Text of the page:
The Brown Fish Owl is a fairly large owl with tousled, horizontally oriented ear-tufts and long legs.
Photo Gallery (13 pictures)
Description: The indistinct facial disc is tawny, with black shaft-streaks on individual feathers. Eyes are golden yellow, while the bill is
pale greenish-grey, and dusky on the upper ridge and tip. Ear-tufts are bushy and tousled.
Upperparts are pale chestnut-brown with broad, black shaft-streaks and brown cross-bars. The lower back, rump and uppertail-coverts are paler and have narrow shaft-streaks. The scapulars, tertial feathers and wing-coverts are mottled with whitish, with the outer webs of the outer scapulars white. Flight and tail feathers are dark brown, barred, vermiculated and tipped dusky-buff. The throat and foreneck are prominently white with dark shaft-streaks.
Underparts are pale fulvous with fine, wavy pale brown to rufous cross-bars and bold black shaft-streaks.
Tarsi and toes are bare, coloured dusky to greyish yellow, and covered with granular scales. The soles of the toes have pointed scales to assist with gripping fish. Claws are horn-brown.
Size: Length 48-58cm. Wing length 355-434mm. Tail length 175-214mm. Weight 1105-1308g. Females are often larger and heavier than males.
Habits: The Brown Fish Owl is semi-diurnal, roosting in large trees during the daytime and leaving well before sunset. They can often be seen in daylight, sometimes hunting, especially on cloudy days. They bathe frequently by wading into the shallows and ruffling their feathers before drying and carefully preening the plumage.
Voice: The call of the male is a deep "tu-whoo-hu" lasting 1.5-2 seconds with the first and third note often higher in pitch. This is repeated at intervals of several seconds. This song is often answered by his mate with an ascending "oo" or a similar song to the male. There is also a deep, hollow "boom-boom" or "Boom-o-boom" call with a reverberating, ventriloquial quality, repeated at intervals.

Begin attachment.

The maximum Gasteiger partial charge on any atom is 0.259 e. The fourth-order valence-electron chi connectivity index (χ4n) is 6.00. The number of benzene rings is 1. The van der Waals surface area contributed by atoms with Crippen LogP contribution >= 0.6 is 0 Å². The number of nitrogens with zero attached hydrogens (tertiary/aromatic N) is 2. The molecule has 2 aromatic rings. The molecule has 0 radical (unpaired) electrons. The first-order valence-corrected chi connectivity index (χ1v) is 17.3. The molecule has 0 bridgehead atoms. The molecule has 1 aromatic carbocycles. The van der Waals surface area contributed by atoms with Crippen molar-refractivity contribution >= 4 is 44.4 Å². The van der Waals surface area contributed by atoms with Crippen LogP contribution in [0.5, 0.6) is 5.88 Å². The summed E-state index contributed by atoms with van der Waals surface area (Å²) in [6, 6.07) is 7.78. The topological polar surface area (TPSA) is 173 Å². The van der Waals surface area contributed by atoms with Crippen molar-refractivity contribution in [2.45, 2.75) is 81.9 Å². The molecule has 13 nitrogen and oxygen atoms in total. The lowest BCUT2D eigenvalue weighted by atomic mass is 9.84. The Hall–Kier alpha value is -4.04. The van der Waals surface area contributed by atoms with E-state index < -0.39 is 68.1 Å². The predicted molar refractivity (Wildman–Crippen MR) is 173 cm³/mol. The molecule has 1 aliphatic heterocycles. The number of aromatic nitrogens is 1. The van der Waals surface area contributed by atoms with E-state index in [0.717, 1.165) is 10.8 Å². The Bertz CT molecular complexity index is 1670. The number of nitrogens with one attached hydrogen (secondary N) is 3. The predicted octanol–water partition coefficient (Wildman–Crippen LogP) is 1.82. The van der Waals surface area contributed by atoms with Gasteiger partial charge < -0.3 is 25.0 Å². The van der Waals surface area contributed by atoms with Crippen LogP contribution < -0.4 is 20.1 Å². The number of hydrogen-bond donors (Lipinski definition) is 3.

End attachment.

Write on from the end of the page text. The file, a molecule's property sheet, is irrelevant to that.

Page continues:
Hunting & Food: Brown Fish Owls feed mainly on fish, frogs and crabs, but will also take rodents, birds, reptiles and large beetles. Hunts by watching for prey from a perch overlooking water - such as a stump or rock on the edge or in the middle of a stream. They will often fly up and down, sometimes almost skimming the water. Fish are scooped up from near the surface.
Breeding: Breeding season is generally from November to March, mainly January and February, but as late as April in Sri Lanka. They will breed in abandoned stick nests of large birds, or a rock ledge near water or cleft of a rocky bank, or ruins of an old building. They may also nest in the cradle in a fork of a mature tree, such as mango or fig. The female lays one or two roundish, smooth white eggs averaging 58.4 x 48.9 mm.
Habitat: The Brown Fish Owl is generally found in thick lowland forest and open but well-wooded country, always near water. They can also be found in old mango groves or plantations, or even roadside and canalside avenues and densely leafy trees along streams and tanks, or overgrown eroded ravines and steep river banks. May be found near human habitations. Ranges from lowlands up to about 1800m elevation.
Distribution: Southwest Turkey, Northern Syria, Iraq and adjacent parts of Iran to Sind and Northwest Pakistan, all of India south of the Himalayas, Nepal, Sri Lanka, Assam, burma, Thailand, Vietnam, Taiwan, and Southeast China. Once present in Israel but now likely extinct from this region.
Status: Generally uncommon, but common in Sri Lanka.
Original Description: Gmelin, Johann Freidrich. 1788. Systema Naturae (Syst. Nat.) 1: pt.1 p. 287.